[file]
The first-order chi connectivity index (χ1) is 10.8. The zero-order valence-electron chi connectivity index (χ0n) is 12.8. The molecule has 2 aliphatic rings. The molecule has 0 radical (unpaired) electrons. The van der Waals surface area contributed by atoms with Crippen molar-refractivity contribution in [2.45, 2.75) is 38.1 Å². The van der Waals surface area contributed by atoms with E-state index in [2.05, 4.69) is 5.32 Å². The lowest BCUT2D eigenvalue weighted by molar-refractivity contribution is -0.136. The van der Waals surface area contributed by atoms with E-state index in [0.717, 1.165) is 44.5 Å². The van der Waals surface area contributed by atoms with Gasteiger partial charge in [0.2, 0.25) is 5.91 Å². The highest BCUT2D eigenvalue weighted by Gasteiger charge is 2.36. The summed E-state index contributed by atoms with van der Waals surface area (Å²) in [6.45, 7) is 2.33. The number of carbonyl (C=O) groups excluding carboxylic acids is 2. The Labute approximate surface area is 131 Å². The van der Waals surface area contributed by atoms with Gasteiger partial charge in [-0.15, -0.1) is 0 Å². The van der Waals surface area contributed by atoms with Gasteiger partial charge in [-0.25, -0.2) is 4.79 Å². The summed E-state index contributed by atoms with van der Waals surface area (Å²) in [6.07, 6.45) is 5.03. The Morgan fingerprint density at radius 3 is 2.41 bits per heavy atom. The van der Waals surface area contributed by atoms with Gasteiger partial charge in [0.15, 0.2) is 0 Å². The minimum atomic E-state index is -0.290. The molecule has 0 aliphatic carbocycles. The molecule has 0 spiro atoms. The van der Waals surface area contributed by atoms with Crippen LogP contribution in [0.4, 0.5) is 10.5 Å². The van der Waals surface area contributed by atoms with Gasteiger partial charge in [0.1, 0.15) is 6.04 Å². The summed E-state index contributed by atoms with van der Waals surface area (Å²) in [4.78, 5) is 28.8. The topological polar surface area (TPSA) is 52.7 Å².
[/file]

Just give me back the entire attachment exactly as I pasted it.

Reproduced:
The first-order chi connectivity index (χ1) is 10.8. The zero-order valence-electron chi connectivity index (χ0n) is 12.8. The molecule has 2 aliphatic rings. The molecule has 0 radical (unpaired) electrons. The van der Waals surface area contributed by atoms with Crippen molar-refractivity contribution in [2.45, 2.75) is 38.1 Å². The van der Waals surface area contributed by atoms with E-state index in [2.05, 4.69) is 5.32 Å². The lowest BCUT2D eigenvalue weighted by molar-refractivity contribution is -0.136. The van der Waals surface area contributed by atoms with E-state index in [0.717, 1.165) is 44.5 Å². The van der Waals surface area contributed by atoms with Gasteiger partial charge in [0.2, 0.25) is 5.91 Å². The highest BCUT2D eigenvalue weighted by Gasteiger charge is 2.36. The summed E-state index contributed by atoms with van der Waals surface area (Å²) in [6.45, 7) is 2.33. The number of carbonyl (C=O) groups excluding carboxylic acids is 2. The Labute approximate surface area is 131 Å². The van der Waals surface area contributed by atoms with Gasteiger partial charge in [-0.15, -0.1) is 0 Å². The van der Waals surface area contributed by atoms with Gasteiger partial charge in [-0.25, -0.2) is 4.79 Å². The summed E-state index contributed by atoms with van der Waals surface area (Å²) in [6.07, 6.45) is 5.03. The Morgan fingerprint density at radius 3 is 2.41 bits per heavy atom. The van der Waals surface area contributed by atoms with Gasteiger partial charge in [0.15, 0.2) is 0 Å². The minimum atomic E-state index is -0.290. The molecule has 0 aliphatic carbocycles. The molecule has 0 spiro atoms. The van der Waals surface area contributed by atoms with Crippen LogP contribution in [0.4, 0.5) is 10.5 Å². The van der Waals surface area contributed by atoms with Gasteiger partial charge in [0.1, 0.15) is 6.04 Å². The summed E-state index contributed by atoms with van der Waals surface area (Å²) in [4.78, 5) is 28.8. The topological polar surface area (TPSA) is 52.7 Å².